Askim’s Marvin Eric Struck (17) is one of the top 16 country chemists. In March he participated in the Norwegian Championships in the subject and was sent to the University of Oslo.
– My chemistry teacher told the class about the Olympiads and that those who wanted to contact her for registration. I did, passed a few exams and made it to the national level, he says.
Although Struck did not make it to the international level, he is very happy to end up among Norway’s best in chemistry.
Young people interested in chemistry were gathered from all over Norway for a kind of training week at the University of Oslo. Four days were spent teaching for the next round of the Olympiad, while the actual exam took place on the fifth day.
Never before have I touched on so many topics in such a short period of time. We were in school for eight hours each day, plus free time at the hotel to rehearse what we had learned. It was an incredibly fun experience, and of course it was a bit overwhelming, he smiles.
The chemistry competition has been running since 1968, and Norway has been participating since 1982. There are now more than 70 countries participating. 1150 students from 109 schools participated in this tour: 683 girls and 467 boys. There are 125 students who have advanced to the second round. The 16 best of them take part in the final in Oslo, organizer Kjemiolympiaden informed.
Relatively new interest
How long has the 17-year-old been interested in chemistry? A much shorter time than you might think.
Stroke comes from a scientific family, with his father a professor and his aunt a chemistry teacher, but the chemistry part of the natural sciences is a relatively new interest for the boy.
– My interest in Chemistry started when I saw that it was a separate program subject in the last academic year, and then I chose to continue it now in my senior year as well. So it’s pretty new, but I really fell in love with the subject matter, he says.
Other than that, in his spare time, Struck plays an archer, plays the fantasy role-playing game “Dungeons and Dragons” and does creative writing.
Moved up a step
Although Struck was born in 2005, he is in his senior year at Askim High School with students born in 2004.
– From the first year of elementary school, I was a little ahead of the rest of the class in academics, so I was offered a place in the class. I didn’t agree to this offer for a long time, but when I started in fifth grade I did, he says.
Struck is from Germany, and spent his first four years of school there. In both Germany and Norway he was offered to take a step up.
– In Norwegian too, I ended up at the same level as the class above, and after my promotion I continued the normal course of study.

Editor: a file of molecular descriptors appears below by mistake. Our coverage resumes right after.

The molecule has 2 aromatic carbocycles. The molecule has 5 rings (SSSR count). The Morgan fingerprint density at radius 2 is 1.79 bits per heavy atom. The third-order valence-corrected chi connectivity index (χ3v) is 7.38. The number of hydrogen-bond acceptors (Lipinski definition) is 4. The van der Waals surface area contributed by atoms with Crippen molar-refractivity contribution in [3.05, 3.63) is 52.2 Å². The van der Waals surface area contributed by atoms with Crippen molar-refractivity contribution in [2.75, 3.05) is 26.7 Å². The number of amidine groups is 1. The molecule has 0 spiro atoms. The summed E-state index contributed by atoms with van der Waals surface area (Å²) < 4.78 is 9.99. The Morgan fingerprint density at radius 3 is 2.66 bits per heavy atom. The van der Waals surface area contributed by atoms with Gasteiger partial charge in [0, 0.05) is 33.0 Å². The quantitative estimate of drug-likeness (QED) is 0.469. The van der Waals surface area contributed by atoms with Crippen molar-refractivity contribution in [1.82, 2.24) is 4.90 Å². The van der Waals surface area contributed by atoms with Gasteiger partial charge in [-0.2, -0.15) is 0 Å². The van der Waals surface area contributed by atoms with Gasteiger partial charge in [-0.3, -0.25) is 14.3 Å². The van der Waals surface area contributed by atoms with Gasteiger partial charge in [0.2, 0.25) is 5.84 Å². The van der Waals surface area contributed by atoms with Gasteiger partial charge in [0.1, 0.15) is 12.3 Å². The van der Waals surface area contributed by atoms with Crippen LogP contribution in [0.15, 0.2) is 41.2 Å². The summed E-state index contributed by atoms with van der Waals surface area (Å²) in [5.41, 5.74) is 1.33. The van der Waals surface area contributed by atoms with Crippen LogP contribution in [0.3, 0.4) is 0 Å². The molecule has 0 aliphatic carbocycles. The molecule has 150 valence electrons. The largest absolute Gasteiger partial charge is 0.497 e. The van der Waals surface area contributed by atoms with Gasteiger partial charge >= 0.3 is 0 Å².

– very fun
Chemistry is my favorite subject of all, firstly because I have always had a general interest in the natural sciences and secondly because chemistry overlaps with so many other subjects, he says.
The 17-year-old says that there are many directions in chemistry: biochemistry, physical chemistry, and so on.
– At the University of Oslo, I met a teacher who originally studied psychology, but then switched to chemistry, and I think that shows how broad the subject is, how much it really covers, he says.
Struck loves that chemistry explains how things work in the world around us. He points to the table at which we are sitting.
The table between us has a chemical process that led to its making, and the air we breathe is also the result of a chemical process.
When it comes to schoolwork, Struck feels good about having a subject in which you can first learn theory and then translate it into practice, for example in a laboratory.
There we can see how our theories work – or don’t work – and learn from our mistakes. He says: I think chemistry is so much fun.
He loves science, language and social studies
– I don’t prefer science to language and social studies, because I think there’s a lot of good to be found in all subjects, but I’m probably better at science than I am at many social science subjects, he says.
What draws Struck toward science is an understanding of nature.
In science, things make sense. It’s not simple, but there are patterns that one can make sense of in order to better understand the world as a whole – people, plants, animals – yes, really everything.
The 17-year-old is content to teach science at Askim High School.
– I was lucky with the teachers. I think well-being in the subject depends on the teacher you have and I feel good here at Askim. He says we even have a lab.
“I think back to university exactly where I had the exact course with the exact subject that I had when I competed in the Olympics,” Strock smiled.
Depending on the grade point average and maximum grade for further education this year, Struck will study at either the University of Oslo, the Norwegian University of Science and Technology or Ås University.
– I haven’t thought about it yet, I think I have a goal to do as best I can in chemistry. I want to learn as much as I can and collaborate with others around me because personally I believe that modern science is not often characterized by individuals who do very well, but rather that there are groups that can collaborate and play on each other’s strengths and weaknesses, he says.
His goal is to become one of the best players in the country, but the bigger goal is to become someone who can work well with other researchers and so together they will become the best in the country.
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